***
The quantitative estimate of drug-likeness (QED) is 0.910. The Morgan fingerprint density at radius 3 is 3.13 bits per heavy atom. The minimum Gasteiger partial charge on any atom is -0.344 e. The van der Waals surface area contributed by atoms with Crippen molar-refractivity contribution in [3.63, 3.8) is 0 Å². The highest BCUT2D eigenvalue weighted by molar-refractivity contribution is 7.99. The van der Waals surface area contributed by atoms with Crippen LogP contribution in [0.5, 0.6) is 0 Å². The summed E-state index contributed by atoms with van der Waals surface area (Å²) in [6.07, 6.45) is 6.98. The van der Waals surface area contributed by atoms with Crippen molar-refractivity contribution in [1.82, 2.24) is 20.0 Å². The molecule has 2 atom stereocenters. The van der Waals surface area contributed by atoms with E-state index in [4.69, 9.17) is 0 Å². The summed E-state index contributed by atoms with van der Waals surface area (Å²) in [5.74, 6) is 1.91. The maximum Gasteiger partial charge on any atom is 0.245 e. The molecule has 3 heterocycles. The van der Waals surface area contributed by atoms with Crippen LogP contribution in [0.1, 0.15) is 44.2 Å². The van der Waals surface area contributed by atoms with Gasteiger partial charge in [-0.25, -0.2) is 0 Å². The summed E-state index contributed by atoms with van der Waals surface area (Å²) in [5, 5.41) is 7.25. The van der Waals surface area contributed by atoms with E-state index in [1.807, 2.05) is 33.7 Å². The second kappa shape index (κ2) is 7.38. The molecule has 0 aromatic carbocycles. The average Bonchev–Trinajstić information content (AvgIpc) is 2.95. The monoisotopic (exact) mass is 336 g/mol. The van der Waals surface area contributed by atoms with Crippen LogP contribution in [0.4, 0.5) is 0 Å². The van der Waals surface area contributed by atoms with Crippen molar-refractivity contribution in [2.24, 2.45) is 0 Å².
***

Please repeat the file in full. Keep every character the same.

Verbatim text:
The quantitative estimate of drug-likeness (QED) is 0.910. The Morgan fingerprint density at radius 3 is 3.13 bits per heavy atom. The minimum Gasteiger partial charge on any atom is -0.344 e. The van der Waals surface area contributed by atoms with Crippen molar-refractivity contribution in [3.63, 3.8) is 0 Å². The highest BCUT2D eigenvalue weighted by molar-refractivity contribution is 7.99. The van der Waals surface area contributed by atoms with Crippen LogP contribution in [0.5, 0.6) is 0 Å². The summed E-state index contributed by atoms with van der Waals surface area (Å²) in [6.07, 6.45) is 6.98. The van der Waals surface area contributed by atoms with Crippen molar-refractivity contribution in [1.82, 2.24) is 20.0 Å². The molecule has 2 atom stereocenters. The van der Waals surface area contributed by atoms with E-state index in [4.69, 9.17) is 0 Å². The summed E-state index contributed by atoms with van der Waals surface area (Å²) in [5.74, 6) is 1.91. The maximum Gasteiger partial charge on any atom is 0.245 e. The molecule has 3 heterocycles. The van der Waals surface area contributed by atoms with Crippen LogP contribution in [0.1, 0.15) is 44.2 Å². The van der Waals surface area contributed by atoms with Gasteiger partial charge in [-0.25, -0.2) is 0 Å². The summed E-state index contributed by atoms with van der Waals surface area (Å²) in [5, 5.41) is 7.25. The van der Waals surface area contributed by atoms with E-state index in [1.807, 2.05) is 33.7 Å². The second kappa shape index (κ2) is 7.38. The molecule has 0 aromatic carbocycles. The average Bonchev–Trinajstić information content (AvgIpc) is 2.95. The monoisotopic (exact) mass is 336 g/mol. The van der Waals surface area contributed by atoms with Crippen LogP contribution in [0.4, 0.5) is 0 Å². The van der Waals surface area contributed by atoms with Crippen molar-refractivity contribution in [2.24, 2.45) is 0 Å².